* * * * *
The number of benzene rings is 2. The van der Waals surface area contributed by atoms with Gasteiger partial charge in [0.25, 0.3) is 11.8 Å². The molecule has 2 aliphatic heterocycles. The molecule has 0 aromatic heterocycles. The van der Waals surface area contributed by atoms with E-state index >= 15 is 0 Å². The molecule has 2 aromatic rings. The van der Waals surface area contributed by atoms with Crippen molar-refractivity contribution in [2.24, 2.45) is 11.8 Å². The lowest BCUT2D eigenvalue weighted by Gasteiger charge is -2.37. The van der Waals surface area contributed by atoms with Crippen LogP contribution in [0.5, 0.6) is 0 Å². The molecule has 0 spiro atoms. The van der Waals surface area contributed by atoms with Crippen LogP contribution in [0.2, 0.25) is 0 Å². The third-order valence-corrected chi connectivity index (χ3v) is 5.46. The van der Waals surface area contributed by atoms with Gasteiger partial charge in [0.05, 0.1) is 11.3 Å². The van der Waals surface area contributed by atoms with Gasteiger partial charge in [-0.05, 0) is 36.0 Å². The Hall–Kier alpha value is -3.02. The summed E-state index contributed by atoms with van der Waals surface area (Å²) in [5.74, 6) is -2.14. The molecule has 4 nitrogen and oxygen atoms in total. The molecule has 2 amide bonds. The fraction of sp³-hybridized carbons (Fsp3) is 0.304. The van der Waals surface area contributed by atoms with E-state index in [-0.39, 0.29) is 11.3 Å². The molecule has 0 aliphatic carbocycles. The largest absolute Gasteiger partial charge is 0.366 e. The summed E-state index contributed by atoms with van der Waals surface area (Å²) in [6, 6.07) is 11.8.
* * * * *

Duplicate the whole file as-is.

The number of benzene rings is 2. The van der Waals surface area contributed by atoms with Gasteiger partial charge in [0.25, 0.3) is 11.8 Å². The molecule has 2 aliphatic heterocycles. The molecule has 0 aromatic heterocycles. The van der Waals surface area contributed by atoms with E-state index >= 15 is 0 Å². The molecule has 2 aromatic rings. The van der Waals surface area contributed by atoms with Crippen molar-refractivity contribution in [2.24, 2.45) is 11.8 Å². The lowest BCUT2D eigenvalue weighted by Gasteiger charge is -2.37. The van der Waals surface area contributed by atoms with Crippen LogP contribution in [0.5, 0.6) is 0 Å². The molecule has 0 spiro atoms. The van der Waals surface area contributed by atoms with Crippen LogP contribution in [0.2, 0.25) is 0 Å². The third-order valence-corrected chi connectivity index (χ3v) is 5.46. The van der Waals surface area contributed by atoms with Gasteiger partial charge in [0.05, 0.1) is 11.3 Å². The van der Waals surface area contributed by atoms with Gasteiger partial charge in [-0.05, 0) is 36.0 Å². The Hall–Kier alpha value is -3.02. The summed E-state index contributed by atoms with van der Waals surface area (Å²) in [5.74, 6) is -2.14. The molecule has 4 nitrogen and oxygen atoms in total. The molecule has 2 amide bonds. The fraction of sp³-hybridized carbons (Fsp3) is 0.304. The van der Waals surface area contributed by atoms with E-state index in [-0.39, 0.29) is 11.3 Å². The molecule has 0 aliphatic carbocycles. The largest absolute Gasteiger partial charge is 0.366 e. The summed E-state index contributed by atoms with van der Waals surface area (Å²) in [6, 6.07) is 11.8.